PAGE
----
Striving to fill voids in Hiroshima 75 years after the atomic bombing—RERF, RIRMB to digitize materials related to atomic bombings for access by scientists and public

by Kyosuke Mizukawa, Staff Writer

On December 30 it was learned that two Hiroshima-based research institutions specializing in the atomic bombings’ impact on the health of A-bomb survivors would jointly create digital archives through the preservation and organization of historical materials. The Radiation Effects Research Foundation (RERF) and Hiroshima University’s Research Institute for Radiation Biology and Medicine (RIRBM), both located in Hiroshima’s Minami Ward, will jointly create a database of digitized materials related to the destruction caused by the atomic bombing and the research into A-bomb health effects. The materials will be made accessible to the public and easily utilized by researchers. The move to strengthen cooperation between the two institutions comes just as Hiroshima University’s Kasumi campus, where RIRBM is located, was identified as a candidate site for RERF’s relocation.

RERF, jointly managed by the governments of Japan and the United States, was originally established in 1947 by the United States as the Atomic Bomb Casualty Commission (ABCC). The organization has conducted research into cancer and other diseases as late effects of radiation exposure from the atomic bombings. RIRBM was founded in 1961 and has been at the forefront of research into leukemia and other diseases.

One of the main areas of materials to be preserved and made public are historical documents in the possession of RERF. The materials are expected to include records of interviews with A-bomb survivors about the circumstances in which they experienced the atomic bombing, publications from the ABCC era that give insight into the details of the research carried out at that time, and materials that reveal the organization’s interactions with local physicians.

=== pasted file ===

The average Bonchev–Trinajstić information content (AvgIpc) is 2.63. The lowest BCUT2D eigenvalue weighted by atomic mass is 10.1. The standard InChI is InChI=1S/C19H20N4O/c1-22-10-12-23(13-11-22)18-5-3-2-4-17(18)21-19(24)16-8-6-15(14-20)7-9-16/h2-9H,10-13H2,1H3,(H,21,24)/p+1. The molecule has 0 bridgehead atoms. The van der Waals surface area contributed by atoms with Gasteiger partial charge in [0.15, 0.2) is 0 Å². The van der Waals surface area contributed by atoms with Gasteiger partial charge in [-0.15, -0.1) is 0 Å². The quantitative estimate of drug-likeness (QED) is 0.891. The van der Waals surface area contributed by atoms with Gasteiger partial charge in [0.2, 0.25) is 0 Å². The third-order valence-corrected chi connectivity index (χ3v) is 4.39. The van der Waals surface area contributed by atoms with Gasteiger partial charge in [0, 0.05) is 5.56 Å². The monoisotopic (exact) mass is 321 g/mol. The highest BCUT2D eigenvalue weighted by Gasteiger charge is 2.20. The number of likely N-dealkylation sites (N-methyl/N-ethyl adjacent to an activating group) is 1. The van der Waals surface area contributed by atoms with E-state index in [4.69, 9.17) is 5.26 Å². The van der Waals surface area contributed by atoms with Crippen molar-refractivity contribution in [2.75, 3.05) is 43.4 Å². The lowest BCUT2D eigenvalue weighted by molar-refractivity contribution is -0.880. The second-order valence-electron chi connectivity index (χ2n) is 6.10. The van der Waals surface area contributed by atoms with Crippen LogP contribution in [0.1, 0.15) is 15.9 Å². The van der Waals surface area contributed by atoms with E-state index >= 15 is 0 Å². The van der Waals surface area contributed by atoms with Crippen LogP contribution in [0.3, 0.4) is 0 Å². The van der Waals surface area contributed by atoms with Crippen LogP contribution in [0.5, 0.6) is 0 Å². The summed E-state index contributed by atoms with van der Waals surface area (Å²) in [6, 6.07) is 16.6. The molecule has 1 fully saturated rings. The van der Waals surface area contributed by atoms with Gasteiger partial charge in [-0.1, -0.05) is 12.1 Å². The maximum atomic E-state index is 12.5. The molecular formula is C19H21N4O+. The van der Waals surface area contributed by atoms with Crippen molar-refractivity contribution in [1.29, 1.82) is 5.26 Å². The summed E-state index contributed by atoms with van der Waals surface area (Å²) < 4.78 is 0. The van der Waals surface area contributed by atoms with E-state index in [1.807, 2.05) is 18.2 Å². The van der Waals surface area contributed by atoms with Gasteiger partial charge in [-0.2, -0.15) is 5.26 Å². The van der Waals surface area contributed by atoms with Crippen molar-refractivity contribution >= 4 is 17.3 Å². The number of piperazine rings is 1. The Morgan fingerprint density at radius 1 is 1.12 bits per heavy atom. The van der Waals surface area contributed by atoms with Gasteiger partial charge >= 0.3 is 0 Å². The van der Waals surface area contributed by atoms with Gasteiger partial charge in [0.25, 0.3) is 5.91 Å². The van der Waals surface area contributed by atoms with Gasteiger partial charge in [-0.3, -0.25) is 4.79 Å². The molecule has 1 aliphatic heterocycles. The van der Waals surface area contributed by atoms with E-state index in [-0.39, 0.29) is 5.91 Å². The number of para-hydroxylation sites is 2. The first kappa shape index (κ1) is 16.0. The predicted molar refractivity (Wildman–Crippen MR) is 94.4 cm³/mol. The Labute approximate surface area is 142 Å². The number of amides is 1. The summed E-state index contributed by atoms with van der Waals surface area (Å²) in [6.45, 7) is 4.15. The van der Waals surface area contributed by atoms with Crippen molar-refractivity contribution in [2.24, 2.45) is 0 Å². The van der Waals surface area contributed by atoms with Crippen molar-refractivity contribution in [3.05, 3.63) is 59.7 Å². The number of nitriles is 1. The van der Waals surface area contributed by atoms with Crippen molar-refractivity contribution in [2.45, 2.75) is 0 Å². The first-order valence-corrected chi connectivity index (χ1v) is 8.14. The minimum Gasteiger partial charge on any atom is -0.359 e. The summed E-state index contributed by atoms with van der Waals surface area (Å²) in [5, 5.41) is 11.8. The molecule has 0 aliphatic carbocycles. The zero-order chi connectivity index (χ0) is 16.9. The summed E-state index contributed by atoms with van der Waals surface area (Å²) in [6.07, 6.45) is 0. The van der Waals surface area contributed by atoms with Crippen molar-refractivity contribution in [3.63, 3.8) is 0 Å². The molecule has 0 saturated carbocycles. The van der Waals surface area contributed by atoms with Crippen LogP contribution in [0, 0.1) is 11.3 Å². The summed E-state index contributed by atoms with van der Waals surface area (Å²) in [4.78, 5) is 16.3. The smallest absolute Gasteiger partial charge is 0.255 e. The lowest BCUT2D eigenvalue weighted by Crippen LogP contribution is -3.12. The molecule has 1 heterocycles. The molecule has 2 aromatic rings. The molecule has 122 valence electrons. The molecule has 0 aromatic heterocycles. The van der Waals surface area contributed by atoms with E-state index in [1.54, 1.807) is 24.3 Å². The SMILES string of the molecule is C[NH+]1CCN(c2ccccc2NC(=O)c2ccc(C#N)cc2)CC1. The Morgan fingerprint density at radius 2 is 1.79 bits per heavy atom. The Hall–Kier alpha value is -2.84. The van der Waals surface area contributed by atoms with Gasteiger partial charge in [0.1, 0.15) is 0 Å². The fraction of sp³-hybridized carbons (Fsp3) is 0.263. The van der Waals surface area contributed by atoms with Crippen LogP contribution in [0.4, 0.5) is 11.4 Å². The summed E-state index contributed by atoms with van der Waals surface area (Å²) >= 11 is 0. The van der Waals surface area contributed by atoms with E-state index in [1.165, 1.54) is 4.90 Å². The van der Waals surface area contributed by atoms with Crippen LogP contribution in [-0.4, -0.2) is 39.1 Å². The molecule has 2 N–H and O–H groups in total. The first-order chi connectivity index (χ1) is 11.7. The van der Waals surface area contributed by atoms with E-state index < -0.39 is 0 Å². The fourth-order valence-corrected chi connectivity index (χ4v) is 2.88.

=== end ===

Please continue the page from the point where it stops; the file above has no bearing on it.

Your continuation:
Akiko Kubota, assistant professor at RIRBM’s Division of Radiation Information Registry and an archival specialist, will support the effort along with her colleagues based on their expertise in preservation of documentary records. The group will catalog and take measures to preserve the materials, treating them in accordance with their level of deterioration. They will then be scanned and stored digitally. RIRBM will carry out similar work on its materials, which include records of A-bomb damage surveys conducted in the aftermath of the atomic bombings.

The two organizations are also planning to create and manage archives of image data in their possession. Scientists and members of the public will be able to search and browse the information. Different levels of disclosure will be discussed to protect personal information, with some parts of the materials to remain classified.

Ohtsura Niwa, chairman of RERF, and Satoshi Tashiro, director of RIRBM, agreed on plans to promote the project in April last year, and staff in charge appear to be engaged in the work of developing concrete plans. Mr. Niwa said, “Deterioration of paper documents is a shared challenge of our institutes. With support from the experts at RIRBM, we at RERF hope to work on preserving our materials and sharing the information.”

On December 3, 2020, RERF and Hiroshima University announced that the university’s Kasumi campus had been added to the list of candidate sites for the relocation of RERF, currently located in Hiroshima’s Hijiyama Park. Hiroshima City’s General Health Center, in the city’s Naka Ward, is also a relocation candidate site. According to RERF, its Board of Councilors will meet and make a selection between the two sites at its next meeting in June 2021.

(Originally published on December 31, 2020)